04-14-2015, 04:53 AM   #5
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Having owned/used both, I definitely suggest the Z, especially if the price difference for renting one is negligible. The handling of the two cameras weighs heavily in favor of the Z as it's so much faster and smoother in operation. With the D anything you do you have to wait forever for it to finish processing. Want to chimp a shot? better wait 3+ seconds, and when you're always on the move, this feels like forever. The Z also features on-sensor dust reduction, which seems suitable for trips with regular lens swapping, and the fact that the legacy Pentax glass isn't weather sealed.

In terms of exposure, both cameras also handle differently due to the sensors, the D you ETTR as per usual with any normal digital camera, while the Z you try to avoid over-exposing even a bit. To give you an example, in the image fragment below, the left side is how I shoot, and on the right in how much you can expect to push the shadows. On the D I would likely have had to bracket shots and do exposure blending.



And here is a 100% crop of the central portion, I shot this hand-held and corrected verticals in Photoshop, so it's not as sharp as it could've been.

Last edited by Kolor-Pikker; 04-14-2015 at 05:01 AM.
04-14-2015, 12:29 PM   #6
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I'm going to go against the grain and recommend the D because the Z outperforms it in every way without introducing any new sins. Why the counterintuitive advice? Because you'll never be satisfied with a D after using the Z.
04-15-2015, 02:25 AM   #7
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QuoteOriginally posted by robertchow999 Quote
I'm going to go against the grain and recommend the D because the Z outperforms it in every way without introducing any new sins. Why the counterintuitive advice? Because you'll never be satisfied with a D after using the Z.
Not sure if the way you worded your advice is going against the grain

My reasoning is that since OP is doing a specific project within a limited timeframe while traveling, it would be best to eliminate any possibilities of failing to capture the needed images, otherwise it's just rote tourism. Being able to zoom in 16x via live view to triple-check your focus will come in handy for landscapes, while on the D you either depend on the autofocus or setting hyperfocal distance to get everything in, guesswork in other words.

But, seeing as OP is shooting in Scotland, a lack of dynamic range will hardly be detrimental as everything will likely be gray, just don't expect to shoot hand-held below ISO400~800.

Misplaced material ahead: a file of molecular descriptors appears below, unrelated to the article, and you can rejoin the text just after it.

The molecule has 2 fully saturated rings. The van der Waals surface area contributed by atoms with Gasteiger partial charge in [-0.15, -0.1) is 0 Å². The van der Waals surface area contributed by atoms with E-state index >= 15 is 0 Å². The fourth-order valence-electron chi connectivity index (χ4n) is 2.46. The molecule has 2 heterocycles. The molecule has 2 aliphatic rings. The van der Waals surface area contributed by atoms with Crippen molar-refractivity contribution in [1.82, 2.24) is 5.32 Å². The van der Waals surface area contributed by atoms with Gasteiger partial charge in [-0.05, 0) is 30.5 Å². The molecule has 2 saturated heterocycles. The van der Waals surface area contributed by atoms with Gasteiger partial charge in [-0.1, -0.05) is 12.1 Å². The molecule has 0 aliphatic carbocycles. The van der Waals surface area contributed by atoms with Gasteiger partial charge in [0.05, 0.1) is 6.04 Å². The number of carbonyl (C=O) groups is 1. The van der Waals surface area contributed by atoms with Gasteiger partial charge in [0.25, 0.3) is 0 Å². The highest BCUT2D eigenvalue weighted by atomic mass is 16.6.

04-15-2015, 02:46 PM   #8
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Hey guys, thanks for the advice. Honestly, I assumed most people were going to say something along the lines of "If you plan to purchase the D, rent the D." Obviously I get that the Z outperforms it in pretty much every respect for my intended use, and you all have certainly made the case in support of renting the Z.

Given that I shoot film on a 645n, I'm fairly used to not having LiveView or even a review afterwards. I'm thinking that since I'm mostly doing land/seascapes the lack of LiveView won't be too crucial since I will still have the ability to review my shots. My next question, which could be the final deciding factor, is, can you zoom in on the image review on the 645D?

Thanks for the advice, you're certainly pushing me a bit more towards the 'Z' but I'm still listening if more folks want to chime in.

QuoteOriginally posted by Kolor-Pikker Quote
But, seeing as OP is shooting in Scotland, a lack of dynamic range will hardly be detrimental as everything will likely be gray, just don't expect to shoot hand-held below ISO400~800.
I really hope I luck out and this isn't too much the case. While I shoot/process almost exclusively in B&W, I enjoy colorful sights with my eyes!

04-15-2015, 10:28 PM   #9
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Yes, you can zoom in to review with the D.
04-19-2015, 03:24 PM   #10
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Calumet will rent the Z:

https://calumetrental.co.uk/pentax-645z-medium-format-digital-slr-body-55mm-lens

They have a branch in Glasgow. Lenses they will courier but not the body.
04-20-2015, 06:50 AM   #11
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QuoteOriginally posted by Mr Bassie Quote
I'm going to go totally against the grain and suggest you take the 645N and shoot film.
Shooting film in this day and age, may as well go straight for the bigger films sizes, like 67 to 4x5. Get superior results compared to digital cameras in some aspects if you're going to trouble yourself.
04-20-2015, 08:42 AM   #12
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QuoteOriginally posted by Mr Bassie Quote
I'm going to go totally against the grain and suggest you take the 645N and shoot film.
The 645n will absolutely, already be in my bag. Since I picked it up this past January, it has been with me right along side (and sometimes in place of) my DSLR. That being said, I don't want to have to rely on any one tool/camera while I'm traveling. Since I'm hoping to pick up a 645D/Z in 2016 to sit full-time in my kit, I'm hoping to use this as a perfect time to try before I buy. All the while, handily using the same lenses from my 645n kit.

Certainly an excellent suggestion, though!